Autumn weather in Wyoming can be anyone's guess. We could have had snow by now, or we could still have 80° come mid October. So far, this time autumn has been long and languid with the landscape slowly turning, becoming day by day more deeply saturated in shades of straw, honey, and amber. It's something like watching a painting change colors before your very eyes. No surprise, then, that I've taken to working from the corner of the dining nook, propped with pillows here on the banquette next to the window that faces the pasture, so as not to lose sight of the show.
Because I tend to quickly lose sight of the show, what with all the demands of the day and night (Do teenagers ever go to bed?). I glance at the big autumn splash, I'm in awe of the wild ta-da! But, then, I'm on to the next thing, often by the next moment, with no end in sight. Thus this perch that nearly has my nose to the glass. Hang on there, take a look. A good long look.
Like you, I can't toss the daily list in order to dance willy-nilly in the scattered yellow leaves all day, but I can frame my work day with a mind for pace and intention, for focus and steady. For a start and then an end. It's the end that gets tricky. For me, the end can run away and never come back. It can run past late afternoon, through dinner, and on into evening. It can run into the weekend, the details of work seeping through the fabric of my days, dyeing all of it in monotone, a trodden one-note hum. Work, work, then some more. But, gracious, we can't live by a constant exhale.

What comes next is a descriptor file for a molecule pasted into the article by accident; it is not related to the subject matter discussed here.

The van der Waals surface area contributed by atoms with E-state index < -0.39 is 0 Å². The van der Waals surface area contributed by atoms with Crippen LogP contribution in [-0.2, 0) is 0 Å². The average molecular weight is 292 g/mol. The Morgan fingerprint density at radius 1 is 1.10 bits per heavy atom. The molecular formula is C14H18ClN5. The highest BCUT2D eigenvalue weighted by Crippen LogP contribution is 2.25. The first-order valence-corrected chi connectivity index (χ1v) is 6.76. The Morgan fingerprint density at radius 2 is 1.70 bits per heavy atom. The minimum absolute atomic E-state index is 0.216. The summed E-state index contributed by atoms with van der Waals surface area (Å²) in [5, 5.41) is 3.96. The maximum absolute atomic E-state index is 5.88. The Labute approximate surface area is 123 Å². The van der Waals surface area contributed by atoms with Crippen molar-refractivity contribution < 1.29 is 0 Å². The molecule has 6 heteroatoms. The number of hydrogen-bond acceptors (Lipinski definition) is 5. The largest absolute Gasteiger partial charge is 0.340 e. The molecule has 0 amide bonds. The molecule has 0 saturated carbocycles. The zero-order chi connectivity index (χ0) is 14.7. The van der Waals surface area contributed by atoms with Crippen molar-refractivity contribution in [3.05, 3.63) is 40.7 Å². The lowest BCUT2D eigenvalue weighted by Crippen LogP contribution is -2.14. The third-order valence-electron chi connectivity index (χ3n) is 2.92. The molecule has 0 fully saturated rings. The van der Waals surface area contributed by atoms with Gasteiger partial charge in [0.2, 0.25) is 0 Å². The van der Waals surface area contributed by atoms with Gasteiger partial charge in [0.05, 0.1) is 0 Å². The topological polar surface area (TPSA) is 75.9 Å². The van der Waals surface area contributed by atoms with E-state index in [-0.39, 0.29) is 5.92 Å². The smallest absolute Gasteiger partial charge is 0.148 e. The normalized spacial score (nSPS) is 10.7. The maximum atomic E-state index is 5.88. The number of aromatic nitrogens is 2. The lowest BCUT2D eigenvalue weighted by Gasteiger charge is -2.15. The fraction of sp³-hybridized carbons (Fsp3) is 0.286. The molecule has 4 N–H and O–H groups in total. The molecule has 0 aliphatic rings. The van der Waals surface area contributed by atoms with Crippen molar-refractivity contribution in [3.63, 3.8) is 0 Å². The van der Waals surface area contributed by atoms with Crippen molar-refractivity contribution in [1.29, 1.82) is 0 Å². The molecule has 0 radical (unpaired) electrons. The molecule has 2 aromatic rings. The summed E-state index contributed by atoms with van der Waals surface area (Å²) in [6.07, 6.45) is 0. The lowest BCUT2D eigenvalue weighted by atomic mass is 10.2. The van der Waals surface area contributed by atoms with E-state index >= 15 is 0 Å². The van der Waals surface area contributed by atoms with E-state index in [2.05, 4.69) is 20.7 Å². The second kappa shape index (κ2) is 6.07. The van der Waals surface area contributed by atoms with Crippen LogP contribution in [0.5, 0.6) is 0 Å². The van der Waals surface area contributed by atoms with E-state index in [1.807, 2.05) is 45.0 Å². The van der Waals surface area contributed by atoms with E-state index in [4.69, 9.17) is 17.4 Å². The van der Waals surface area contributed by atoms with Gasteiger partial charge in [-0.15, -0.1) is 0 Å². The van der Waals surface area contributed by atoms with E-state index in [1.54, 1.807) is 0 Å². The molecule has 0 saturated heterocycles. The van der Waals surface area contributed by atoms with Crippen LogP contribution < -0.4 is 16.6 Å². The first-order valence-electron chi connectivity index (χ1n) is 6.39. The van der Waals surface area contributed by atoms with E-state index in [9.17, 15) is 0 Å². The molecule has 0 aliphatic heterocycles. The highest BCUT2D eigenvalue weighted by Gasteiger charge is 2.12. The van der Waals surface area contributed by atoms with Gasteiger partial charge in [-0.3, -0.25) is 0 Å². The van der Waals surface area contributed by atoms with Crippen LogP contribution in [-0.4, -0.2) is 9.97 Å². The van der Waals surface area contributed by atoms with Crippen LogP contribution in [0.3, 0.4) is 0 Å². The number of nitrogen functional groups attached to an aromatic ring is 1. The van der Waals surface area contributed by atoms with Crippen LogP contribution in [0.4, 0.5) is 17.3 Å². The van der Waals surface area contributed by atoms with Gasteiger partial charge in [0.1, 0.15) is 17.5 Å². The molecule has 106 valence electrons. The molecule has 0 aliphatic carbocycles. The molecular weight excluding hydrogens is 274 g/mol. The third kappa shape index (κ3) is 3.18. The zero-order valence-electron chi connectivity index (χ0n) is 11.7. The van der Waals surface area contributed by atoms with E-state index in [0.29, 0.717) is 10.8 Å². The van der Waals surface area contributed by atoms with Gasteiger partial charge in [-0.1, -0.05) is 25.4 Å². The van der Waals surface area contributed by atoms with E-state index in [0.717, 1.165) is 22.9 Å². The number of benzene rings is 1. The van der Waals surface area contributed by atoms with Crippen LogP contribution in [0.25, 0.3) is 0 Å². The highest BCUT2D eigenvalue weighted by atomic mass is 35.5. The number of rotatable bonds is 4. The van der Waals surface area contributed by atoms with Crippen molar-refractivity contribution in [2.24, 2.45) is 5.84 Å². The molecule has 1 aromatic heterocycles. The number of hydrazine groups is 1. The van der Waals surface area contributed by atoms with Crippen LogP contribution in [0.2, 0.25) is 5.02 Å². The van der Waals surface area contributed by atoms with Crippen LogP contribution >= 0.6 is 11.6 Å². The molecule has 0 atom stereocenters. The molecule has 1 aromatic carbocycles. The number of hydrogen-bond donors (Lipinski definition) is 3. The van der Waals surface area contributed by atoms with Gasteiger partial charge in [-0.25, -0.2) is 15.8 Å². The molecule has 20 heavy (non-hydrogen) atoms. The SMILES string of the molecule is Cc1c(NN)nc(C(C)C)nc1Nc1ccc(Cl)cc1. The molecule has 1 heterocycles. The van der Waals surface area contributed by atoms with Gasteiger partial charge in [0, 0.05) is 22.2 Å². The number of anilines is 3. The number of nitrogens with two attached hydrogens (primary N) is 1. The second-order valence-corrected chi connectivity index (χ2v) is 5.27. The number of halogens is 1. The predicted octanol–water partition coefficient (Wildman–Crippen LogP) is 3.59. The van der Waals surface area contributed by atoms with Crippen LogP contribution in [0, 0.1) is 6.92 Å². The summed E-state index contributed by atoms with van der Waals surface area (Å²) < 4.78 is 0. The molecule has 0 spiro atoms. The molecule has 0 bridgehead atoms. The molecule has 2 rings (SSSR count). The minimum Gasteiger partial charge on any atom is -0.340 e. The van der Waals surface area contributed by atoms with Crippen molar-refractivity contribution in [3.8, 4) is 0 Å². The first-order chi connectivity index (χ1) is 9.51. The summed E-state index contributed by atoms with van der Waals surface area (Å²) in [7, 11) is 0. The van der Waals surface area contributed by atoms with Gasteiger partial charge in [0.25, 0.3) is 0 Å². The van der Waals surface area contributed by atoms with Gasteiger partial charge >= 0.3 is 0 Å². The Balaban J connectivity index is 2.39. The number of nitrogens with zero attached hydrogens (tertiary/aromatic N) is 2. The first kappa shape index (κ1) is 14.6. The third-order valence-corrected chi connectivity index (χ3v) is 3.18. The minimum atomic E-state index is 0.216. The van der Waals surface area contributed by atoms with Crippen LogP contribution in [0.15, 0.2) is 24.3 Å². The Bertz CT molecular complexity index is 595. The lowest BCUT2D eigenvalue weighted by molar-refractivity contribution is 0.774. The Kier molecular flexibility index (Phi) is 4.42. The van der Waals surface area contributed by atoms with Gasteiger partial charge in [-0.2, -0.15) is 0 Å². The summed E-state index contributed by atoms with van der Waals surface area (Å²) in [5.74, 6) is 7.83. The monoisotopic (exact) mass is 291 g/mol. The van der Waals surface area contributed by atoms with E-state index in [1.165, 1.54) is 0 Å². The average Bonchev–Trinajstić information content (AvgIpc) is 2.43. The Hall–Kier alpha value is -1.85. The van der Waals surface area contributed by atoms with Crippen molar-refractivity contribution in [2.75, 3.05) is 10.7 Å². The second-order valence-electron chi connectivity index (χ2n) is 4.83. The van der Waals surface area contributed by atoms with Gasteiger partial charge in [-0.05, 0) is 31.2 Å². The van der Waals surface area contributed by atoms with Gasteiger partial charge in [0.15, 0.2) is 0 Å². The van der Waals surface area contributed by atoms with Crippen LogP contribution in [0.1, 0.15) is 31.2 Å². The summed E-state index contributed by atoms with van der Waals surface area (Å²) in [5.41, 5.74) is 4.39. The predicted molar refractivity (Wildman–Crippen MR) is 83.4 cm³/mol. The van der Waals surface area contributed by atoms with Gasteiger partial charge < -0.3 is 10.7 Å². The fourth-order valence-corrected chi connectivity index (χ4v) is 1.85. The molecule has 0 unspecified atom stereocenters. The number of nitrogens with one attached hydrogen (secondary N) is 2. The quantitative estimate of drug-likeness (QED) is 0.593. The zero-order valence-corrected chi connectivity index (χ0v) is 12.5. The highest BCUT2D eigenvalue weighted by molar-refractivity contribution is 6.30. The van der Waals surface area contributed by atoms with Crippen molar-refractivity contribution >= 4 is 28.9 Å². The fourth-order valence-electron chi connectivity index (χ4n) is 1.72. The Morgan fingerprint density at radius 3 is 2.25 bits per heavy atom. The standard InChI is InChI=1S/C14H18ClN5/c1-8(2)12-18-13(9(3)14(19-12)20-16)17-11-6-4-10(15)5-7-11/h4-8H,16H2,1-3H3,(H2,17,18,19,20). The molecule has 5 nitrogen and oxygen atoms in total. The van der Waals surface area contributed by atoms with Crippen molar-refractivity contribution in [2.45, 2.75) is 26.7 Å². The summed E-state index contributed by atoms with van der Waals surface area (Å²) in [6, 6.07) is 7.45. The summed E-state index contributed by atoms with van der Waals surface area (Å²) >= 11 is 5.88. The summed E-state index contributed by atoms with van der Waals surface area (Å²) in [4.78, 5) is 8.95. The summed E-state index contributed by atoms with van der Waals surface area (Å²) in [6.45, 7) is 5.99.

So, as I draft, write, compose, plan, as I work, I glance out the window, and I remember. Remember to mind the ending of my days. Remember to, at the appointed time, close the computer, put away the pencils, dust the drafting board. Remember to open the door, step outside, and enjoy the show.